We were delighted to hear that the UNESCO committee agreed with us and on the 19 June 2014 Helen Forde, Chair of our Board of Trustees, and I travelled to Edinburgh to attend the award ceremony, along with the other successful nominees.

Vicky and Helen

Vicky and Helen at the reception. Photo by Lesley Ann Ercolano

The reception, hosted by Lloyds Banking Group at their iconic site on the Mound in Edinburgh, was about celebrating the UK’s outstanding history and raising awareness about some of the country’s documentary riches. For me it was a wonderful reminder of how the archive, and the work we do to look after it and make it available, fits into the bigger picture of how history, and more importantly the original records, still play a vital role in today’s society.

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One of the thousands of photos in the collection – women mending parcels at the Home Depot during the First World War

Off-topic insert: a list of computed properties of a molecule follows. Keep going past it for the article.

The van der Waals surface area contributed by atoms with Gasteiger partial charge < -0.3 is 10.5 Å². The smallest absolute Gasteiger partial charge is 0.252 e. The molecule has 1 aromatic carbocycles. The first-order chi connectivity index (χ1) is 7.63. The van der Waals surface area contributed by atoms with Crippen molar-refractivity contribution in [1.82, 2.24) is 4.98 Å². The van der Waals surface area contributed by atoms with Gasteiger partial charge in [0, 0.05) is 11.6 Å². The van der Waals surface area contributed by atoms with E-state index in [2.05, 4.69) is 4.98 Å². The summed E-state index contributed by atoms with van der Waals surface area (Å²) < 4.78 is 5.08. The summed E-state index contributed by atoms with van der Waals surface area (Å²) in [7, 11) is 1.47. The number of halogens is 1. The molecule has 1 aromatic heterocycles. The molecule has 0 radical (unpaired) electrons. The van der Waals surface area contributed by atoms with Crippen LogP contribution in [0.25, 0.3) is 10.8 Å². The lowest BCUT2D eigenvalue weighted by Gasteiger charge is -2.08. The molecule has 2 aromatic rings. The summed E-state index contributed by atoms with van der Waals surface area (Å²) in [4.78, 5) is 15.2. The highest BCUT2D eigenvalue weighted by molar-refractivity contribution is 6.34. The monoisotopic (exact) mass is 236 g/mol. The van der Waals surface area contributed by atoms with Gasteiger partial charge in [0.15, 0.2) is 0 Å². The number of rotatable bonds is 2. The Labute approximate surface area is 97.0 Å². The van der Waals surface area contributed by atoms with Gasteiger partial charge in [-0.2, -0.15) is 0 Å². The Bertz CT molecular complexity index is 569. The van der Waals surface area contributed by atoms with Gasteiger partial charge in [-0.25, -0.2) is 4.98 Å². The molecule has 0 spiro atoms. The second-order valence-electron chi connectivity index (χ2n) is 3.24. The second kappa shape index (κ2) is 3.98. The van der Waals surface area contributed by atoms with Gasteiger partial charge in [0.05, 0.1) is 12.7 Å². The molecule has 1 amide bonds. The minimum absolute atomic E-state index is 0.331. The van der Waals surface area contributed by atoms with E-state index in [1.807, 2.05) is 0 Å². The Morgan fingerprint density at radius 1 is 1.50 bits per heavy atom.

For those of us lucky enough to work with the archive on a day to day basis it’s easy to see just how significant the collection is, documenting the vital role the postal service has played in the UK. Having that importance recognised by schemes such as UNESCO’s UK Memory of the World Register and the Arts Council’s Designation scheme is a vital way of spreading awareness of the riches we have in our custody.”

It is these stories and more that will be told in The Postal Museum when it opens in 2016. To hear some of these fantastic stories, and see the wealth of objects all of our collections hold, before then keep an eye on the blog. Over the coming months BPMA staff will be telling you all their favourite stories and showing you all manner of intriguing and enticing objects.

Students from the Worcester Polytechnic Institute Massachusetts visit the BPMA

We are a group of four students from Worcester Polytechnic Institute (WPI) in Worcester, Massachusetts, USA. At the beginning of the summer, from May 12th to June 28th, we had the privilege of working with the British Postal Museum and Archive to develop better visitor evaluation strategies. The goal of our project was to help improve visitor evaluation within their exhibitions which primarily focused on the Last Post Exhibition.